The Fall 2017 issue of the Oxford American is on newsstands nationwide today.
The Oxford American continues its twenty-fifth anniversary celebration with the magazine’s 98th issue, which includes the final installment in a series of excerpts from Jesmyn Ward’s new novel, Sing, Unburied, Sing (also out today, from Scribner). The cover features Leo Touchet’s photograph of a New Orleans jazz funeral in 1969.
Reflection on Southern history is a recurring theme in many stories in the fall issue. “It is an ongoing project,” editor Eliza Borné writes in her introduction, “reckoning with our past, making the South a better place to live and dream and learn and work.” In an essay about the removal of the Confederate monuments in New Orleans, Jeanie Riess speaks with mayor Mitch Landrieu, her childhood soccer coach, and shares a personal story of her hometown. In Mississippi, Katie Gilbert follows the mayoral candidacy of activist Antar Chokwe Lumumba in Jackson, where she reports on the neglected state capital and meets a group of radicals who moved there to make change. Meanwhile, as Little Rock, Arkansas, prepares to commemorate the sixtieth anniversary of the desegregation of Central High School, “the place where the integration narrative achieved its most evocative display,” alumnus Frederick McKindra writes a powerful essay about black selfhood, black joy, and how the heroic legacy of the Little Rock Nine helped form his identity as he grew up in its wake.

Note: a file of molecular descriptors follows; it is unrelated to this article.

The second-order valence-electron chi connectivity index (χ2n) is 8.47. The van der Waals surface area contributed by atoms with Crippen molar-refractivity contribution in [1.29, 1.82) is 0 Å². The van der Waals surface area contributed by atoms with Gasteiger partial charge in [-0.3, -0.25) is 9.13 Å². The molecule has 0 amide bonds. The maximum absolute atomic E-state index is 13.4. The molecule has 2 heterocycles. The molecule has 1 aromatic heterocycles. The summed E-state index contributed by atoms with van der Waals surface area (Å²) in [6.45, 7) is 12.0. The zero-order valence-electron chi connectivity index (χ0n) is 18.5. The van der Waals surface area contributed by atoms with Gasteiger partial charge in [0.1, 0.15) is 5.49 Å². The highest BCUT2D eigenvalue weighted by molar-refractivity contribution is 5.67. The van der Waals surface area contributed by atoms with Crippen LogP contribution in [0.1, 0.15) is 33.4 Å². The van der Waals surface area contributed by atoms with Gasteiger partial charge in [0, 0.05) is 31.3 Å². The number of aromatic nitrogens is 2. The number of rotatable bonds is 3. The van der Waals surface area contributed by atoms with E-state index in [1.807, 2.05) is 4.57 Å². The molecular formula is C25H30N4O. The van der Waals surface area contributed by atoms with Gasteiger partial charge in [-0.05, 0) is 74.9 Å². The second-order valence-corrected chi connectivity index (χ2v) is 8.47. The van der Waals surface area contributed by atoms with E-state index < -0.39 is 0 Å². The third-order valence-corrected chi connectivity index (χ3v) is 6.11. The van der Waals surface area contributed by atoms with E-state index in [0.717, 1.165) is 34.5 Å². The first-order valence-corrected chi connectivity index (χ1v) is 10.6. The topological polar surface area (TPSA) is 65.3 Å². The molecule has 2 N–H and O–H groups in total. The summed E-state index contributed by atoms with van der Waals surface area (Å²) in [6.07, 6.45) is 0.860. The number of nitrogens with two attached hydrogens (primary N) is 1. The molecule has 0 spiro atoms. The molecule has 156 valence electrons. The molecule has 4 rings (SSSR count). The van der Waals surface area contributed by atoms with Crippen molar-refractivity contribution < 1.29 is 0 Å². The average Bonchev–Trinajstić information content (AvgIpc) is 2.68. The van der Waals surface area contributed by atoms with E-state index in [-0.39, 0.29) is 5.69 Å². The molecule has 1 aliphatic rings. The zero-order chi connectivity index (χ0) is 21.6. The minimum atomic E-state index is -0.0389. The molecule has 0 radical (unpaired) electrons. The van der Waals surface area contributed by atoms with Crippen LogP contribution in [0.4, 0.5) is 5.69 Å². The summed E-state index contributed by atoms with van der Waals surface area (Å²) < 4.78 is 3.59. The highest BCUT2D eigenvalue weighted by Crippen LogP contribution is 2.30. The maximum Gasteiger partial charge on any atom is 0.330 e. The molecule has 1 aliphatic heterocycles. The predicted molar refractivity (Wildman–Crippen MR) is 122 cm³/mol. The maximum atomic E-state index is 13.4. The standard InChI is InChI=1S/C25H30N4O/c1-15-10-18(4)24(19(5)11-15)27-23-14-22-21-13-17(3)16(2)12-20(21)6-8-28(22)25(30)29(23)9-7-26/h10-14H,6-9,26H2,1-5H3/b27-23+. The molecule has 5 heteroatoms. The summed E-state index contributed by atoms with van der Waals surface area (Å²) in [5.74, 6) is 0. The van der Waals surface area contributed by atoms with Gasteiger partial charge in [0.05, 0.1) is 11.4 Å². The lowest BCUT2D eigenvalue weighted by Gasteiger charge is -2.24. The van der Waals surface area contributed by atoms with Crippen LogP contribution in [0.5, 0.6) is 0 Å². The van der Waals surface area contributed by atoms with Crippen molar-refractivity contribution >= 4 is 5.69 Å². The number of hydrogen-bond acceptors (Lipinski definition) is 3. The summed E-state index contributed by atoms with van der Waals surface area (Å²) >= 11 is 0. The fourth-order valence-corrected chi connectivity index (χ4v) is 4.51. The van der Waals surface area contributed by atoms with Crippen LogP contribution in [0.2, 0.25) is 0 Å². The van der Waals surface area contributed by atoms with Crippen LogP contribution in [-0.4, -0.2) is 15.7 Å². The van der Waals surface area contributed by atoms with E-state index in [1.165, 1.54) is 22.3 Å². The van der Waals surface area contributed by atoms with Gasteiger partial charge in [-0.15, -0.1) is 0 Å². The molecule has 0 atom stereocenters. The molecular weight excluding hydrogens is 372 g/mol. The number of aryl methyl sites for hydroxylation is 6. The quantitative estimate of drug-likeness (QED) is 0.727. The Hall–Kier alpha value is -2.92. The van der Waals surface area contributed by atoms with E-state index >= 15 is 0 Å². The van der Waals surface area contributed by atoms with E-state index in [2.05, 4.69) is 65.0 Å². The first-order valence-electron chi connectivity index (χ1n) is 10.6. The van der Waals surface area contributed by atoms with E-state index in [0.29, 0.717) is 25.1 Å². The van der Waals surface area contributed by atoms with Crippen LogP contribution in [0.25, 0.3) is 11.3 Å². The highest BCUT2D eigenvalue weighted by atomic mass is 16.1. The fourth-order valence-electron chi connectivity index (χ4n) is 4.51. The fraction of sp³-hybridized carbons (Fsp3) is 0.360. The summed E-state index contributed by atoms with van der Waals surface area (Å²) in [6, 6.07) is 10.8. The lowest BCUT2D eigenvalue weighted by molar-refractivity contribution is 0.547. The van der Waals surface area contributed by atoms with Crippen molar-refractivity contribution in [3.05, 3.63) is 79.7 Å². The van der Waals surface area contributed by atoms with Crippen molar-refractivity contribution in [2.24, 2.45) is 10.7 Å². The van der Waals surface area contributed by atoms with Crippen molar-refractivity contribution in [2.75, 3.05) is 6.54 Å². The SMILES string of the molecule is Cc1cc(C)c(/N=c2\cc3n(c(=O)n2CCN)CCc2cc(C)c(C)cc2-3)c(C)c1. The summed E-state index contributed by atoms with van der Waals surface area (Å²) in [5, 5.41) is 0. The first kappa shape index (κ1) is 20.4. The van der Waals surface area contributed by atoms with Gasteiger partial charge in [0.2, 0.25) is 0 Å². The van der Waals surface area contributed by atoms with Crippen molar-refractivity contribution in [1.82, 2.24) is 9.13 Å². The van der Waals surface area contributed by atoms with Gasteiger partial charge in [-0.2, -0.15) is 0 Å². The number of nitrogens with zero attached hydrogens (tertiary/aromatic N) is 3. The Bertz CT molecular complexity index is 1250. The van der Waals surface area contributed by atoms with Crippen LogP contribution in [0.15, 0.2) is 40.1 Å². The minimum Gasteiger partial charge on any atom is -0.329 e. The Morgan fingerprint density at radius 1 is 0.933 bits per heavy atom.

Music is also a recurrent subject: Jonathan Bernstein pays tribute to the Soul Clan, an overlooked supergroup. Michael Collins visits Pulitzer Prize–winning poet Yusef Komunyakaa’s favorite jazz club. Halfway around the world, a trumpet player and drummers lead a Nigerian funeral procession before Osayi Endolyn buries her father. And OA contributing editor David Ramsey mourns his wife’s father and considers family bonds and the music of Gary Stewart.
Other highlights from the issue: Danielle Chapman’s lyrical sketches of rural Tennessee; Noah Gallagher Shannon journeys to Cormac McCarthy’s Knoxville; new poems from Rose McLarney (“American Persimmon”), Kaveh Akbar (“Astrology”), Bob Hicok (“The Return”), Jenny Browne (“Luck”), and Jacob Shores-Argüello (“Ghost Story”); short short fiction by Amina Gautier and a sweeping, cinematic story set in Puerto Rico by Kevin A. González; and much more.
In addition to exceptional writing, the issue features works by twenty artists, including Toyin Ojih Odutola, Farrah Karapetian, Mauro C. Martinez, Marlo Pascual, Lynette Yiadom-Boakye, Huger Foote, and Rett Peek’s images of Jackson.